‘Then he called the crowd with his disciples, and said to them “If any want to become my followers, let them deny themselves and take up their cross and follow me”’

The ISIS publicity photograph with the men in orange about to be executed and the men behind with their faces hidden by black balaclavas had a subtitle (do you remember what it was?) ‘The People of the Cross’.

No doubt those who posted that picture on the internet, the PR branch of ISIS, think of the sign of the cross in terms of the crusaders with their swords or the Americans with their bombs

It’s a profound irony, presumably lost on the PR men, that the ‘people of the cross’ in that picture are the ones who look, not like crusaders or American soldiers, or New Zealand soldiers, but like Jesus… like Jesus who won his victory over evil, precisely by going to his public execution… like the guys in orange overalls… for them that was the victory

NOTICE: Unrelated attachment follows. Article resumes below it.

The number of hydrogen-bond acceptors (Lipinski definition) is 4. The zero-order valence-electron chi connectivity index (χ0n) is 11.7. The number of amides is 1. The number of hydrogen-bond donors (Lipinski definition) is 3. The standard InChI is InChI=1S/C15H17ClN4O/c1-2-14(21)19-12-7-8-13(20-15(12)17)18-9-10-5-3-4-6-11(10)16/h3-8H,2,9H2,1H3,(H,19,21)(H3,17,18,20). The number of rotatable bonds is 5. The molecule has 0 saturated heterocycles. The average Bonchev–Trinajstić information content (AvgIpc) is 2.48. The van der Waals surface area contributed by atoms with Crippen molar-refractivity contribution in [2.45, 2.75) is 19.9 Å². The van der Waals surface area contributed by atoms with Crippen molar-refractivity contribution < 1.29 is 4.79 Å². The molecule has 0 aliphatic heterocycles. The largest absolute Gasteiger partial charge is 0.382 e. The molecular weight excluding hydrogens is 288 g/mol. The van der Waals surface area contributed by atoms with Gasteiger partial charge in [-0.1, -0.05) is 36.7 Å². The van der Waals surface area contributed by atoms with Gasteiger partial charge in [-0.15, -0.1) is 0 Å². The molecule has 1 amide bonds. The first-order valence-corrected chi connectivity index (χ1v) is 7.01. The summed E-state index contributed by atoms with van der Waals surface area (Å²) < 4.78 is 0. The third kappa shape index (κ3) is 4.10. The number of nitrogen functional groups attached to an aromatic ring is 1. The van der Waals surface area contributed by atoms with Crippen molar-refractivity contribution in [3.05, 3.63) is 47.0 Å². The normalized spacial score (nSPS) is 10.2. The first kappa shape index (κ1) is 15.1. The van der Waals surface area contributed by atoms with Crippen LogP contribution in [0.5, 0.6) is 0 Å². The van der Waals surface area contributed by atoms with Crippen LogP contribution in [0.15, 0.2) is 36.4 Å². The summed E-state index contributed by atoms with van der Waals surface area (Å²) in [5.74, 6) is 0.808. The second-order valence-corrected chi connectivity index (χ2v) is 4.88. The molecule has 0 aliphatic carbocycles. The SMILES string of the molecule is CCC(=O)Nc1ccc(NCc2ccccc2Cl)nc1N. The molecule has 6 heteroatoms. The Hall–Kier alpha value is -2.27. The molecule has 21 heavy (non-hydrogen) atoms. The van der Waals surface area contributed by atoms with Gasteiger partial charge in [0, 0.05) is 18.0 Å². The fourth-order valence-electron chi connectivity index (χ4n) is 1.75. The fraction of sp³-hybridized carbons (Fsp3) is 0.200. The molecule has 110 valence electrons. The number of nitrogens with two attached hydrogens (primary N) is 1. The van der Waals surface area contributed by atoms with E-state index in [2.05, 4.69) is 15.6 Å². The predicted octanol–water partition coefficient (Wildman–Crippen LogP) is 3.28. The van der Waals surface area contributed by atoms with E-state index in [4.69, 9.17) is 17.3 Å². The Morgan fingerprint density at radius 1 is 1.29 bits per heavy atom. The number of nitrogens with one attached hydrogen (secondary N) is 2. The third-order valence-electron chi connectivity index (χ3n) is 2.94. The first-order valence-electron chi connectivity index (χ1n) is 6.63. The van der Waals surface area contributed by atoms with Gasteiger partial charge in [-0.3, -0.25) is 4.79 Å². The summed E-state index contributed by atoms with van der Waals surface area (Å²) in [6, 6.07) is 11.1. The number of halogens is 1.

Can you see Jesus in that picture? Can you see God in that picture? I’m told that in the video of the execution, the Coptic Christians can be seen mouthing the words ‘Jesus Messiah’ and the words ‘Jesus is Lord’ – the words that the Christians challenged the Romans with in the first and second centuries.

Taking up the cross for them is not taking up arms (like the crusaders, or the Romans who carries banners with crosses on them). Taking up the cross is a moment in which they come face to face with the force of evil in the world and, in the name and way of Jesus, confront that evil with their suffering and even their death.

Jesus is at his clearest here.

“For those who want to save their life will lose it, and those who lose their life for my sake, and for the sake of the gospel, will save it. For what will it profit them to gain the whole world and forfeit their life.”

”…to gain the whole world” … Even if the whole world is at stake… if the life of the kingdom is lost in the process, then the process is not Jesus’ process and those who undertake it are not followers of Jesus.